Child awarded €20,000 for ‘psychiatric injuries’ linked to seeing mother bleeding

Jude Johnson-Rice was 15-months-old when he saw damage caused by parent walking into glass pane

Brian Johnson, Jude Johnson-Rice’s grandfather,  and Jill, Jude’s mother, are pictured outside the Four Courts on Tuesday. Photograph: Collins Courts.

Brian Johnson, Jude Johnson-Rice’s grandfather, and Jill, Jude’s mother, are pictured outside the Four Courts on Tuesday. Photograph: Collins Courts.

 

A child who was 15-months-old when he saw his mother covered in blood after she walked into a pane of glass, has been awarded damages of €20,000 for the psychiatric injuries he suffered as a result of the incident.

The Circuit Civil Court heard that Jude Johnson-Rice, now aged five, was with his mother at Terenure College Rugby Football Club in December 2014 when he saw the aftermath of the accident.

Keith O’Grady, counsel for the boy, said Jude did not see his mother Jill walk into the glass, which the court heard was not marked with any warning signs, but was extremely distressed and frightened when he saw what had happened.

Mr O’Grady said the defendants, Panda Play Café Ltd and Terenure College Rugby Football Club, had settled the boy’s mother’s claim and offered a settlement of €20,000 to Jude, who had sued through his grandfather, Brian Johnson of Alderwood Park, Salloon, Ballinamallard, Co Fermanagh.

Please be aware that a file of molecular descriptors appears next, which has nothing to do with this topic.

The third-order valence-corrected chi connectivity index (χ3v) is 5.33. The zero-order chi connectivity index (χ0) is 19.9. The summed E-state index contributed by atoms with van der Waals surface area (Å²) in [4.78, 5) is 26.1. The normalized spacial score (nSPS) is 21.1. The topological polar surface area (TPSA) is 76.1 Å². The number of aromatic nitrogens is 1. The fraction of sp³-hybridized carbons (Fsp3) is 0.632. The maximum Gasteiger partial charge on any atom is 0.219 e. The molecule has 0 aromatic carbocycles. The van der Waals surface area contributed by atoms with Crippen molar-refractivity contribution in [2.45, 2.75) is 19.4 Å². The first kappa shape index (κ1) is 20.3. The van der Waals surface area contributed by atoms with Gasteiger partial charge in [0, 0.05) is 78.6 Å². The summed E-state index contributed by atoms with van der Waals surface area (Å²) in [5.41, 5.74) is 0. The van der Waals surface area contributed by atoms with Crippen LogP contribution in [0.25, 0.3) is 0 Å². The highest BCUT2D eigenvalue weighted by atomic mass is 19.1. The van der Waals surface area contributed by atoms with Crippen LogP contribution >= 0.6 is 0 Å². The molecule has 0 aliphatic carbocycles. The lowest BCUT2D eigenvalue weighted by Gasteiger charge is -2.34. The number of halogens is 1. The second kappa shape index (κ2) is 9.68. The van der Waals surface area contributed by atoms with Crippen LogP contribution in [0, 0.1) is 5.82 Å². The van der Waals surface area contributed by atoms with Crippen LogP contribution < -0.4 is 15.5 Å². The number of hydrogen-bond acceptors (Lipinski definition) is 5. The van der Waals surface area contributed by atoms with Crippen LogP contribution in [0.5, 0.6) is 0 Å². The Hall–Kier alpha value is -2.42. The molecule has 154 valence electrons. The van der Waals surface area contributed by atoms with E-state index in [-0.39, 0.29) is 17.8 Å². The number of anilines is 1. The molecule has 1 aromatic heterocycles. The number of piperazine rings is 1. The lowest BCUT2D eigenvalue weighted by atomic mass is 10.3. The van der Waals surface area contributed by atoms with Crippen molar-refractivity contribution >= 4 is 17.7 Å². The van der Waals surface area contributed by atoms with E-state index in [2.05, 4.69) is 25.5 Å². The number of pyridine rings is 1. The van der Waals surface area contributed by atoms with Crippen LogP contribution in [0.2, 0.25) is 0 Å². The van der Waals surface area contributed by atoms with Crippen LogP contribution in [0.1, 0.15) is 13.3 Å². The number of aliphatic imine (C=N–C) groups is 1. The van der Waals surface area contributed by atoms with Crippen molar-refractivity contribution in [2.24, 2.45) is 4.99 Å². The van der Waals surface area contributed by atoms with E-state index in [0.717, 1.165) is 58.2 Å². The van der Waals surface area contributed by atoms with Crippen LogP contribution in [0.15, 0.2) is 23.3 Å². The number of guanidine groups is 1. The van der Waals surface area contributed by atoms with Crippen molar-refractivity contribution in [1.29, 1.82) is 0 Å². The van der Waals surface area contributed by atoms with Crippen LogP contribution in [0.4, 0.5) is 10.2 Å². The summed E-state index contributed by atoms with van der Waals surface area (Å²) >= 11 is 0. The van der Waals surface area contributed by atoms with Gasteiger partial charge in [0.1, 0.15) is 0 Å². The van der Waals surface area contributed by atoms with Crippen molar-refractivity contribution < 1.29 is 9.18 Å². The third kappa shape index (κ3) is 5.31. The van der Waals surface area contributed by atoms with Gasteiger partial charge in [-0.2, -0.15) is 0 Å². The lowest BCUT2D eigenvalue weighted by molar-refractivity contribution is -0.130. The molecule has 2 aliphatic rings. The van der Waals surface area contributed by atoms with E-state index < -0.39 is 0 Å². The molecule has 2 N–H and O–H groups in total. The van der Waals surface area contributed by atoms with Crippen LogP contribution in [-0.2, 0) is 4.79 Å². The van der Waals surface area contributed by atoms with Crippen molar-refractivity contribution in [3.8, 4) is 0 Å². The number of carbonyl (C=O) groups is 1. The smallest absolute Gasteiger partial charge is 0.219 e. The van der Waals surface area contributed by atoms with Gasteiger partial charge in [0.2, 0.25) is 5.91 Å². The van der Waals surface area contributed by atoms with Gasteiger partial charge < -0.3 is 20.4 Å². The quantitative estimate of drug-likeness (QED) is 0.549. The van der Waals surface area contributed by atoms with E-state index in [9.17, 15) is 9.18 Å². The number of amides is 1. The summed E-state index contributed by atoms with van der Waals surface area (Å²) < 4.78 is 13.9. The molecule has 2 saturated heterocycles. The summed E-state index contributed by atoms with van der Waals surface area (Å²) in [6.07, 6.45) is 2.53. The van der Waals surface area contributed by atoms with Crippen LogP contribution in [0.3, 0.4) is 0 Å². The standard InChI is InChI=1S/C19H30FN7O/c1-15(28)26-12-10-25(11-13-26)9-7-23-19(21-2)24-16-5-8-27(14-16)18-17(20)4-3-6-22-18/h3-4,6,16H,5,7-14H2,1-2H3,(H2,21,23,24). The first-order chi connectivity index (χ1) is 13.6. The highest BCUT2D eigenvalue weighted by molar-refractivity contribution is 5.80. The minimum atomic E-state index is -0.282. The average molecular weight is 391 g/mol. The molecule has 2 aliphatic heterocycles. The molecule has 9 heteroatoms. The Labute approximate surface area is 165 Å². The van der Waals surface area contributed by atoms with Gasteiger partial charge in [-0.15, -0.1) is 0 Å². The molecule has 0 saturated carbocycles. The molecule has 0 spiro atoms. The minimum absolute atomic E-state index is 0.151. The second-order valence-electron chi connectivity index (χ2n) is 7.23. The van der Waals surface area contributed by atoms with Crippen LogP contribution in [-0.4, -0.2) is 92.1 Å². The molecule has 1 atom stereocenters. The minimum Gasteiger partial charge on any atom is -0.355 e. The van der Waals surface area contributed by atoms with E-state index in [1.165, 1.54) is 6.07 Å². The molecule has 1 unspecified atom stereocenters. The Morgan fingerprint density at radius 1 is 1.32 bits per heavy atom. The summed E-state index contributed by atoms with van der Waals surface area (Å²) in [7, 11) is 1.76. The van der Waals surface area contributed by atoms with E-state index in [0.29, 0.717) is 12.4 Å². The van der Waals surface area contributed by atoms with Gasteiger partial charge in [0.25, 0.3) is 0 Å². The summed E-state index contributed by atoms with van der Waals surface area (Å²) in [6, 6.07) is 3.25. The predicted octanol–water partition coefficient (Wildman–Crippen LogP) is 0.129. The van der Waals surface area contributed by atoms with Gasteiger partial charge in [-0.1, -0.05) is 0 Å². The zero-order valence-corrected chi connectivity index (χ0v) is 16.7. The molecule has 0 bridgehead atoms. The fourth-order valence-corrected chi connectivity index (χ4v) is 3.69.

Counsel told Judge Eoin Garavan that he had two issues with not recommending approval of the settlement.

Nervous

He said the rugby club had entered a full defence in which it pleaded that the child did not suffer from any recognised psychiatric injury and that the mother had not taken Jude for medical treatment until almost two years after the incident. She advised her GP at that point that Jude had remained very nervous and anxious for six months afterwards.

Mr O’Grady said the defendants had entered into correspondence with the family’s solicitor, who told them that they would incur further serious costs arising out of inspections and the provision of CCTV footage after they denied liability. An offer of €20,000 was made after a settlement meeting.

Mr O’Grady said Jude’s doctor found very little wrong with the child and while seeing his mother injured had the potential to be traumatising for the boy, there had been no lasting negative effect on him.

He told Judge Garavan that while the defendants had not joined the mother as a third party to her son’s claim, they had alleged negligence against her in their full defence. He recommended acceptance of the offer.

Judge Garavan, approving the offer, said that while there was no recognised psychiatric illness diagnosed, there were many cases that came before the court that did not measure up to post traumatic stress disorder.